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(Hardback | ISBN 9789386050915 | 96 pages | January 2017)
‘These are delicate, sensual poems of inwardness and solitude but also of place and people. There are startlingly tender accounts of love and grief and a brooding lyricism brought to the description of towns and Himalayan history. A wonderful first collection.’
‘Monk on a Hill comes at you like a ship on the horizon with pennants flying in the wind. These poems bear the insignia of diverse kingdoms, continents and journeys unfurling in unexpected ways the truth about time, memory; of fathers and sons, of mothers and heirlooms, what a maze of life the years have been.
There is music here, a dozen songs in 12 bar blues and devotion, I who have grown like a rock here/ witnessed every grass and cloud that passed, where images combine with text to give meaning to the vision of the poet that is, in short, “very cool” and, at the same time, thought-provoking, with an essence of spirituality. These are words from the heart. Beautiful. Evocative.’
‘People, places, postscript name the three sections into which Guru T. Ladakhi’s poems in Monk on a Hill are emotively divided into. As a visual imagist, Ladakhi is adept at evoking scenes and feelings with short, descriptive lines and sensual similes; at times such compressed beauty suggests transience and decay—men and women, too, fade away and die.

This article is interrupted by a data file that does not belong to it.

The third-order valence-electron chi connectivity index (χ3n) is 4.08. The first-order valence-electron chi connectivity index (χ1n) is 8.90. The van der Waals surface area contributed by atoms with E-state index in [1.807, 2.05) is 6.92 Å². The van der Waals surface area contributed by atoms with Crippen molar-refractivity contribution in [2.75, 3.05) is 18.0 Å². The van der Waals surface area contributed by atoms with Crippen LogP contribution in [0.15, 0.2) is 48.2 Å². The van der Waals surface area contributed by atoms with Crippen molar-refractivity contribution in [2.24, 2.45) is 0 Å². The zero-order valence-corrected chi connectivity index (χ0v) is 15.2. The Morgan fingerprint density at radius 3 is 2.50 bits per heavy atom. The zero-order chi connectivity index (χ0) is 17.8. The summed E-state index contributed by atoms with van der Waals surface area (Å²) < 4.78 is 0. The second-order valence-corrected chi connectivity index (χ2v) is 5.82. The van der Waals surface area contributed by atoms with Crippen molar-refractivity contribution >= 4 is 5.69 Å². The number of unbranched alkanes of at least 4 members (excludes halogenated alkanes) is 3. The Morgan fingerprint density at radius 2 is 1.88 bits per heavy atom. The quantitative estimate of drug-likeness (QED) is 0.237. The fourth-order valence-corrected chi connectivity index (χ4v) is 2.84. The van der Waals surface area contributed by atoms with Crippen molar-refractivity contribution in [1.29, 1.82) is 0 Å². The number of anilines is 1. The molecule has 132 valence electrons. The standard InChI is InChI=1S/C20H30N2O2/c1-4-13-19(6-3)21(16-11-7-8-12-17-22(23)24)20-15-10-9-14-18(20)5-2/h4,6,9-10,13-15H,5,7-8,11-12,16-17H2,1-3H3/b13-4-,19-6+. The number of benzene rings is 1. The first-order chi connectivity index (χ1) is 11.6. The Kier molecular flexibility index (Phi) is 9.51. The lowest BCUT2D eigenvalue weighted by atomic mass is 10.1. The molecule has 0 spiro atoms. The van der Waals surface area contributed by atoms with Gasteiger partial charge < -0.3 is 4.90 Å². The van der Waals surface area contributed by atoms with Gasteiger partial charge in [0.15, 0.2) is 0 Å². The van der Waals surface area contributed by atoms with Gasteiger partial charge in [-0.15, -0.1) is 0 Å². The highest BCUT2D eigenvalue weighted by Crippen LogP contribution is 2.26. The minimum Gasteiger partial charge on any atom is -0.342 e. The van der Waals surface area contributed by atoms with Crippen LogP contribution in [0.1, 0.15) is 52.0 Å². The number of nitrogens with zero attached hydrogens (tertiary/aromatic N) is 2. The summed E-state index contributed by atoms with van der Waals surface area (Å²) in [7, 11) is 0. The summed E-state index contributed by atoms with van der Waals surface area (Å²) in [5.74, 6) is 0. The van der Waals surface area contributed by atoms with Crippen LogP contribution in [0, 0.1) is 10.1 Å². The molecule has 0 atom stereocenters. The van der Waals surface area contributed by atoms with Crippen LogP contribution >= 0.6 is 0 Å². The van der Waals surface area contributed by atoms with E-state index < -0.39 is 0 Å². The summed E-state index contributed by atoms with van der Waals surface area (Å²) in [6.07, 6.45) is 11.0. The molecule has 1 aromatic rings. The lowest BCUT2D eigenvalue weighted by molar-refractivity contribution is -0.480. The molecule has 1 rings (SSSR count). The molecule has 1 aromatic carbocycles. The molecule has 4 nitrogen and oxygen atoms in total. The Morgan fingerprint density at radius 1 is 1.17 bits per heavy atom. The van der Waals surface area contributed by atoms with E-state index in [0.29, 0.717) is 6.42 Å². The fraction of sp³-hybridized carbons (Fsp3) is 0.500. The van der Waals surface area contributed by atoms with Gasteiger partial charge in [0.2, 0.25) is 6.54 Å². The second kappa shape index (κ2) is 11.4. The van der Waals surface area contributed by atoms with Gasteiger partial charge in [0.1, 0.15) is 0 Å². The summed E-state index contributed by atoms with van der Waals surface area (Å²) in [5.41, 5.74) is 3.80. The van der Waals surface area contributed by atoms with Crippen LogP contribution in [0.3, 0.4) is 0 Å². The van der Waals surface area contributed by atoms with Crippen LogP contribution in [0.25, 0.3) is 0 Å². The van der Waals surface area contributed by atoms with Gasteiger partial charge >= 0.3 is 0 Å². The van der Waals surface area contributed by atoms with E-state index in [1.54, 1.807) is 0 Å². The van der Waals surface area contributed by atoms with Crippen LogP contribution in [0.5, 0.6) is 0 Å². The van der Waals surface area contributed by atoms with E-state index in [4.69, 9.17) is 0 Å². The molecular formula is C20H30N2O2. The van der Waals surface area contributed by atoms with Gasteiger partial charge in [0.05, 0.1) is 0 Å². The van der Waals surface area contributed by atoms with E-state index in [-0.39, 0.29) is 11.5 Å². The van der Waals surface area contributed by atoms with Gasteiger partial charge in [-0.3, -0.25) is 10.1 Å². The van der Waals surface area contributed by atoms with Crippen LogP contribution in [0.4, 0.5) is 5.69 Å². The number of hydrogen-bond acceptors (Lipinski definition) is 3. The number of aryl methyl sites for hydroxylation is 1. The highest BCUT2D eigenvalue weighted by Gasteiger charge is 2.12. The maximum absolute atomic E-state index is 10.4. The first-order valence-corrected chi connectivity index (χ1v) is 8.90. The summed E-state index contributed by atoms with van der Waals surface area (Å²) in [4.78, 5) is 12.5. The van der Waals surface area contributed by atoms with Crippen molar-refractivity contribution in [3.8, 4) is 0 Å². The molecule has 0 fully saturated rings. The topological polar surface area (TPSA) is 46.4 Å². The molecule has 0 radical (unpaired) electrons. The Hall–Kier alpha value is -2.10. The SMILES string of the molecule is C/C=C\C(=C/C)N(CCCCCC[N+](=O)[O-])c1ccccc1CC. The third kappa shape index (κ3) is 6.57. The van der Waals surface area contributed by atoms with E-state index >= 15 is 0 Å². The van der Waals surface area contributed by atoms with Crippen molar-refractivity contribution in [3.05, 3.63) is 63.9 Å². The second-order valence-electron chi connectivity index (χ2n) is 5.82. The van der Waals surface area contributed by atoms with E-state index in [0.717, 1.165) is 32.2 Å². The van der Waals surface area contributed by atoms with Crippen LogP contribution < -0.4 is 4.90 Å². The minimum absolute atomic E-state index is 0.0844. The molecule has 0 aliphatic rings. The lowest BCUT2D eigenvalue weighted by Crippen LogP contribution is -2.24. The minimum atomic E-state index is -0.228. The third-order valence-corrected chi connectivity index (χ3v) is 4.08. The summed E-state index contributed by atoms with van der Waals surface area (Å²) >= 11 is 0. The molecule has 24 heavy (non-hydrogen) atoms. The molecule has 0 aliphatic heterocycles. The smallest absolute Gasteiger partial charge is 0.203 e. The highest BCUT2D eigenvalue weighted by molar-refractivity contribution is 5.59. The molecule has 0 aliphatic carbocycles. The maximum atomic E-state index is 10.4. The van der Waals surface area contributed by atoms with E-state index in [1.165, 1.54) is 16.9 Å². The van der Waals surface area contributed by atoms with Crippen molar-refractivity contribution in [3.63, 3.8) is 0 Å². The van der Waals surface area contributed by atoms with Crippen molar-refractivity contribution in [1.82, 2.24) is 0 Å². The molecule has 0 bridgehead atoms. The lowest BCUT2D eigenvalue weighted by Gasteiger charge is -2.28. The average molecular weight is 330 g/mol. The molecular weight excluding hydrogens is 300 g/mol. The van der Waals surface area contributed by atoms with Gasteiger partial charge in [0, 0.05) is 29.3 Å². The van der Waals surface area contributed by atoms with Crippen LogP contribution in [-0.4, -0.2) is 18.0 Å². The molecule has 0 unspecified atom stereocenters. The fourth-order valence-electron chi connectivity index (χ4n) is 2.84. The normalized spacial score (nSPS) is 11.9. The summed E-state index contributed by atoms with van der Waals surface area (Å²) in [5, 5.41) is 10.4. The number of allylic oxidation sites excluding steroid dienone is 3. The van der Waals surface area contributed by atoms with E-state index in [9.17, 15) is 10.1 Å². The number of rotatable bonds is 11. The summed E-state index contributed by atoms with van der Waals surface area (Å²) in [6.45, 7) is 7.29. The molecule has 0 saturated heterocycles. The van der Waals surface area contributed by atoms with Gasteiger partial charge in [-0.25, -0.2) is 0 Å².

In these poems one senses that the poet’s blood is sum and substance with nature’s flow; nature remains always as a subtle mirror. This small volume of poems contains a world of confidences that have been beautifully articulated in a fine poetic sequence.’
‘Guru Ladakhi is a visionary who has a world to reveal to us. In an age fragmented between the abstract universalism of the computer screen and the parochial, Ladakhi is a fortunate traveller, equally at home in the Musee d’Orsay and in the Buddha’s birthplace. Ladakhi is a master of hard-earned lyricism, “spitting out the residue of lilies”, always alert to contradiction, “to the reality check/of the refugee camp”. His collection is put together musically: motifs recur, modulate, deepen. Ladakhi plays for high stakes: this is poetry that aims to recover a human reality even as globalization erases our landmarks, even if “we live fugitive lives forever”.’
‘In his debut collection of poetry Monk on a Hill, he divides his poems into sections: people, places, seasons, haikus and postscripts, meticulously fleshing out a narrative that is unafraid, loud and clear’.